URI Professor and mixed media artist Annu Palakunnathu Matthew’s exhibit at the Newport Art Museum

ReVision re-writes historical narratives with photography and mixed media

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Images can tell stories just as profoundly as words, and Annu Palakunnathu Matthew’s ReVision, a sweeping exhibition of two decades’ worth of the photographer and mixed media artist’s work currently on view at the Newport Art Museum, shares an expansive narrative of stories left untold.

“We are at a crossroads in terms of re-looking at narratives we take as truth,” she says. “There are other people’s stories that need to be told and we haven’t allowed these voices to speak.”

Born in the United Kingdom, Matthew’s family returned to India when she was 13. “It’s the story of my life: an insider and an outsider,” she continues. “I have a combination of accents. People don’t know where I am from.”

It’s this perspective that informs much of her work. But nowhere is it more evident than in her photo collection called “Memories of India.” A collection of street photography (“the only ones I’ve done,” she notes), Matthew captures India and its people as seen through this liminal space that she occupies. “[The images] reflect an understanding of the culture, but you rarely see their faces.”

Faces are on full display in “An Indian from India.” Using images of Native Americans taken by early 20th century photographer E.S. Curtis, she juxtaposes each one with a self-portrait that mimics Curtis’ style. “Colonial photography in India is very similar to the photographs taken of the US Indigenous people,” she says, noting that Curtis used outfits and props to exoticize the people he photographed. “Since there is an uneven power structure between photographer and subject, I wanted to turn the camera on myself, to hold hands with the Indigenous, to reverse the gaze.”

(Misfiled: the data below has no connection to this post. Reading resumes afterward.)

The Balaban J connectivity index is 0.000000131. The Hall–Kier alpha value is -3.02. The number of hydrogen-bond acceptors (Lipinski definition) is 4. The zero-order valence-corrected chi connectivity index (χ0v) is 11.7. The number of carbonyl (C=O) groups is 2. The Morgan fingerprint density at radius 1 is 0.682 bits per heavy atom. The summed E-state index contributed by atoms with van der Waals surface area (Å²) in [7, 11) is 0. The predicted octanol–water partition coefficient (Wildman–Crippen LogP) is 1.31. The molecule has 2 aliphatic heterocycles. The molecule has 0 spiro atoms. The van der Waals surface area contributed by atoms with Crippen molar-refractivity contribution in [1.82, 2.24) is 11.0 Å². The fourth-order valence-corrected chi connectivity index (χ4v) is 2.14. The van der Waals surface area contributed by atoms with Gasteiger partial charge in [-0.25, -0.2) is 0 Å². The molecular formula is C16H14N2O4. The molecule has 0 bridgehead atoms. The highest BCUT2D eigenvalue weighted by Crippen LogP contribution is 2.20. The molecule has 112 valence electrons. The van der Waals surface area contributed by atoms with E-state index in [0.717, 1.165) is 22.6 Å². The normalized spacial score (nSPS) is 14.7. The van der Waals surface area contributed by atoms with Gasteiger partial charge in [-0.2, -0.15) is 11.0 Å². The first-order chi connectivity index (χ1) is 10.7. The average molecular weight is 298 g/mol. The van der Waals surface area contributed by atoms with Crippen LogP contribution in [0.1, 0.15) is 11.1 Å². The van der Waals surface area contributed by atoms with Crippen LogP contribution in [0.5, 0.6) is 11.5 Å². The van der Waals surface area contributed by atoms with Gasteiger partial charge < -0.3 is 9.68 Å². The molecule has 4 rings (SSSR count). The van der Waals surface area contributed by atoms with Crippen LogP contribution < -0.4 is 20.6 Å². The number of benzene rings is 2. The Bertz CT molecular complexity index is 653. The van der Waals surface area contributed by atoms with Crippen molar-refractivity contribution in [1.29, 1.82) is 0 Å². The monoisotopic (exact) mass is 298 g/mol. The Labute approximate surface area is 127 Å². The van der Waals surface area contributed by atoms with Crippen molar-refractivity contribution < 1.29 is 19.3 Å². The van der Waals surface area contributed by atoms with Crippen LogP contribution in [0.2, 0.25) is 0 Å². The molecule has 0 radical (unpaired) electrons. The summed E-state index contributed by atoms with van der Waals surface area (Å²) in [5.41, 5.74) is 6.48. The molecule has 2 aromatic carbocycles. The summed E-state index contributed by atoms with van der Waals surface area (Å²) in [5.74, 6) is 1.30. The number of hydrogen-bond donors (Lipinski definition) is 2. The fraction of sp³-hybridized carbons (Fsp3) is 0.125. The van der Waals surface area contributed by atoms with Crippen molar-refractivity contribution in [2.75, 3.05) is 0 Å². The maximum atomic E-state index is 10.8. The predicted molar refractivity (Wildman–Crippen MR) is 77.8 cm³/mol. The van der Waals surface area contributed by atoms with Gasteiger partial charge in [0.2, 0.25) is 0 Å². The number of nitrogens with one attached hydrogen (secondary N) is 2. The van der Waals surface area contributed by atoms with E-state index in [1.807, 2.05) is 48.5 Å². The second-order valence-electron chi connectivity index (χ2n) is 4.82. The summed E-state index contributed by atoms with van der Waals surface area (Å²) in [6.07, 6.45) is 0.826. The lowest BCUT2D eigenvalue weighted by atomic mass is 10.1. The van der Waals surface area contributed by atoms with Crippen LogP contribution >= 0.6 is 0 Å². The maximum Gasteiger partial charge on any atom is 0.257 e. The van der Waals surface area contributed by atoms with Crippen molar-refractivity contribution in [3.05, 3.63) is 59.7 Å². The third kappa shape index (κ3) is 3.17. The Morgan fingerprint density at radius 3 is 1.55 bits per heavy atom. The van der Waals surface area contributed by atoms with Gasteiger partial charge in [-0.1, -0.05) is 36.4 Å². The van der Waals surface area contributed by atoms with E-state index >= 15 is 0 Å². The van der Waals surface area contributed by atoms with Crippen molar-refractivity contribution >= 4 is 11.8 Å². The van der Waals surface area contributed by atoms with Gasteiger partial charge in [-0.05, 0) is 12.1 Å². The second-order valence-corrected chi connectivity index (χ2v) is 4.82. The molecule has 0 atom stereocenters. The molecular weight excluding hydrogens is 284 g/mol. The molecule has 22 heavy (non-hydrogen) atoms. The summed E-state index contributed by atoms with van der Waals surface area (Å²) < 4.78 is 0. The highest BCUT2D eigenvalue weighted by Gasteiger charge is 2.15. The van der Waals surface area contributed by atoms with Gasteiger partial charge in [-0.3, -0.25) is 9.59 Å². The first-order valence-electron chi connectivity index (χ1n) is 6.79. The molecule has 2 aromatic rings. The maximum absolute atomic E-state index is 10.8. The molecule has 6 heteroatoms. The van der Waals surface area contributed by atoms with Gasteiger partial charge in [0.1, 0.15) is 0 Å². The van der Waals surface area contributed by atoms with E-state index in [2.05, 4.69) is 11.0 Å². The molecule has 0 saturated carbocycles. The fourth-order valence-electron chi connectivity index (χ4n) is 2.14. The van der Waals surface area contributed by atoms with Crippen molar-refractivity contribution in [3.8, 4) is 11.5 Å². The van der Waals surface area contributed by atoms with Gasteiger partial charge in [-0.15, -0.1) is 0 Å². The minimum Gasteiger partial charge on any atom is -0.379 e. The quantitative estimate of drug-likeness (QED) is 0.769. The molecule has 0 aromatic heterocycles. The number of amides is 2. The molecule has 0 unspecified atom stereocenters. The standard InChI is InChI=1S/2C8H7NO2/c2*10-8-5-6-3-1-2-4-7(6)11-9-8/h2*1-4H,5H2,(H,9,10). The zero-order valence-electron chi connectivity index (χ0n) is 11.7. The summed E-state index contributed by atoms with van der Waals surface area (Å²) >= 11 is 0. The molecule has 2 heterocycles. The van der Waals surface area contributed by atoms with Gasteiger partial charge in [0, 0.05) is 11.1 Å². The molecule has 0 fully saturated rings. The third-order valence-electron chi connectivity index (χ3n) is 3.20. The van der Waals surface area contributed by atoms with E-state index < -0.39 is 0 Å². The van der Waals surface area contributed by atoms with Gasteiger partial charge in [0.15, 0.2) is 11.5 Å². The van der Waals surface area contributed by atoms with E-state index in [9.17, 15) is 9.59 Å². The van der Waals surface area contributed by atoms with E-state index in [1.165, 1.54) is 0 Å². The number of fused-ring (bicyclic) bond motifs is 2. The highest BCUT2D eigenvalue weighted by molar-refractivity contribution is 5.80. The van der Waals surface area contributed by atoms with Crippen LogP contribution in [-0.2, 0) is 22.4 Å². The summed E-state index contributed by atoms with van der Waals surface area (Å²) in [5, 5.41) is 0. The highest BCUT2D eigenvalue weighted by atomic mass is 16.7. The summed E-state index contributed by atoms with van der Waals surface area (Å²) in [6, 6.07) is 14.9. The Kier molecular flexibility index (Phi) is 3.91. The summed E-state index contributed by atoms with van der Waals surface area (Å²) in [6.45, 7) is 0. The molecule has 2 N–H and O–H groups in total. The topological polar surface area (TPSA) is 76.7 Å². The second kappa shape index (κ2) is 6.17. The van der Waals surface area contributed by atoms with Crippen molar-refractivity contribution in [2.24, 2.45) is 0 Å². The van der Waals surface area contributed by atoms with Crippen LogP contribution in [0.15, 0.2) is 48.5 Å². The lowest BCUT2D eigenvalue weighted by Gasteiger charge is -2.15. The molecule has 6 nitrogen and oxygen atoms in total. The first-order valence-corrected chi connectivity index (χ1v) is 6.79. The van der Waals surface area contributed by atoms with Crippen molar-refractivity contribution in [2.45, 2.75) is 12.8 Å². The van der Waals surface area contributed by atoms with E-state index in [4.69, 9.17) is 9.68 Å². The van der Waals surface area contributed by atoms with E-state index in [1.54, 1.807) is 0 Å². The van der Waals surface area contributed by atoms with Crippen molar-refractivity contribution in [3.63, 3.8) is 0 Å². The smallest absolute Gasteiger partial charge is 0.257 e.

For “The Unremembered: The Stories of the Indian Soldiers from WWII,” her most recent work, she turns her lens on the forgotten Indian soldiers who played a pivotal role in the Allied fight against the Nazis in World War II. Matthew traveled through India, asking people to share their family photos and stories. Those images are etched in crystals, which give the subjects a striking three-dimensional form.

“You see the photographs but they’re ghostly,” she says, reflecting on why she chose the crystal medium. “When the light goes through them, it feels like a memory.” A voiceover piped into the gallery narrates the stories while a Dhodi suspended from the ceiling billows gently behind the crystals, adding to the exhibit’s spectral quality.

Matthew credits her career in academia – she is a professor at URI – for her ability to cross mediums so fluidly. Not relying on selling art to make a living kept her from being pigeonholed. “An artist finds stuff that sells and becomes boxed in,” she says, noting that having a digital tool kit expands her work dramatically. “I feel this exhibit reflects the expansion of what
is photography.”

Matthew, who’s shown her work on the streets in India and at a public art space in Toronto, wants her art to be accessible to a wide audience. “I often start with images that people are familiar with: the Indigenous, family photos, movie posters. This is a way in for people who may not feel like art is for them.” ReVision is on display through January 9. 

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